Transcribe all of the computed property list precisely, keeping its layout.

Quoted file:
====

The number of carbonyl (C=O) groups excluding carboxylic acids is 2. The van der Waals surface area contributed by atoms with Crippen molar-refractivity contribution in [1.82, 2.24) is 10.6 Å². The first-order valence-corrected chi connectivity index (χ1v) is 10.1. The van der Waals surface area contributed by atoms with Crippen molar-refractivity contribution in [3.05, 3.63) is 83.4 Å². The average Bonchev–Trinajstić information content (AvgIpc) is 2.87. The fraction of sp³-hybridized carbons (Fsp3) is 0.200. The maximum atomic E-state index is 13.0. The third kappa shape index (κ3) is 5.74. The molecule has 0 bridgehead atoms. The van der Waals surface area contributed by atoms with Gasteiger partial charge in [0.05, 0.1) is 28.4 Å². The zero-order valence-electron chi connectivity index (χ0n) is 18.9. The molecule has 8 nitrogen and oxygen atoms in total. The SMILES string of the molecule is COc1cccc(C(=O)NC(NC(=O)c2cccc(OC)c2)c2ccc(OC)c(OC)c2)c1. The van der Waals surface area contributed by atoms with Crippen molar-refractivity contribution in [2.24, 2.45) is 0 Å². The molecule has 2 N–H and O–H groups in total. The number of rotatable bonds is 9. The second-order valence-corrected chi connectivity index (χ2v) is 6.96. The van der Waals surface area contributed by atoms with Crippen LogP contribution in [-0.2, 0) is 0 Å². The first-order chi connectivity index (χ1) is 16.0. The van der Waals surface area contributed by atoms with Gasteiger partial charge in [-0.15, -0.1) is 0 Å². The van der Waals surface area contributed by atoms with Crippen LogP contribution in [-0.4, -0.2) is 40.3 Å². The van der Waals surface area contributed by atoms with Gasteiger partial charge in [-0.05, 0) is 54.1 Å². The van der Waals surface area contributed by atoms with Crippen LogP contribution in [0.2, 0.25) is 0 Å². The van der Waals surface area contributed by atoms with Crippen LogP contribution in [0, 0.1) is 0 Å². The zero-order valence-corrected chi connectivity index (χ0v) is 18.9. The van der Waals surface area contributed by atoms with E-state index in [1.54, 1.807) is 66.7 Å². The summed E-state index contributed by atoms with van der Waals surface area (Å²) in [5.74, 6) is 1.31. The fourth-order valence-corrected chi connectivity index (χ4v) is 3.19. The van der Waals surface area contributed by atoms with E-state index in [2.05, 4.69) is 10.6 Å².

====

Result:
The number of carbonyl (C=O) groups excluding carboxylic acids is 2. The van der Waals surface area contributed by atoms with Crippen molar-refractivity contribution in [1.82, 2.24) is 10.6 Å². The first-order valence-corrected chi connectivity index (χ1v) is 10.1. The van der Waals surface area contributed by atoms with Crippen molar-refractivity contribution in [3.05, 3.63) is 83.4 Å². The average Bonchev–Trinajstić information content (AvgIpc) is 2.87. The fraction of sp³-hybridized carbons (Fsp3) is 0.200. The maximum atomic E-state index is 13.0. The third kappa shape index (κ3) is 5.74. The molecule has 0 bridgehead atoms. The van der Waals surface area contributed by atoms with Gasteiger partial charge in [0.05, 0.1) is 28.4 Å². The zero-order valence-electron chi connectivity index (χ0n) is 18.9. The molecule has 8 nitrogen and oxygen atoms in total. The SMILES string of the molecule is COc1cccc(C(=O)NC(NC(=O)c2cccc(OC)c2)c2ccc(OC)c(OC)c2)c1. The van der Waals surface area contributed by atoms with Crippen molar-refractivity contribution in [2.24, 2.45) is 0 Å². The molecule has 2 N–H and O–H groups in total. The number of rotatable bonds is 9. The second-order valence-corrected chi connectivity index (χ2v) is 6.96. The van der Waals surface area contributed by atoms with Crippen LogP contribution in [-0.2, 0) is 0 Å². The first-order chi connectivity index (χ1) is 16.0. The van der Waals surface area contributed by atoms with Gasteiger partial charge in [-0.15, -0.1) is 0 Å². The van der Waals surface area contributed by atoms with Crippen LogP contribution in [-0.4, -0.2) is 40.3 Å². The van der Waals surface area contributed by atoms with Gasteiger partial charge in [-0.05, 0) is 54.1 Å². The van der Waals surface area contributed by atoms with Crippen LogP contribution in [0.2, 0.25) is 0 Å². The van der Waals surface area contributed by atoms with Crippen LogP contribution in [0, 0.1) is 0 Å². The zero-order valence-corrected chi connectivity index (χ0v) is 18.9. The van der Waals surface area contributed by atoms with E-state index in [1.54, 1.807) is 66.7 Å². The summed E-state index contributed by atoms with van der Waals surface area (Å²) in [5.74, 6) is 1.31. The fourth-order valence-corrected chi connectivity index (χ4v) is 3.19. The van der Waals surface area contributed by atoms with E-state index in [2.05, 4.69) is 10.6 Å².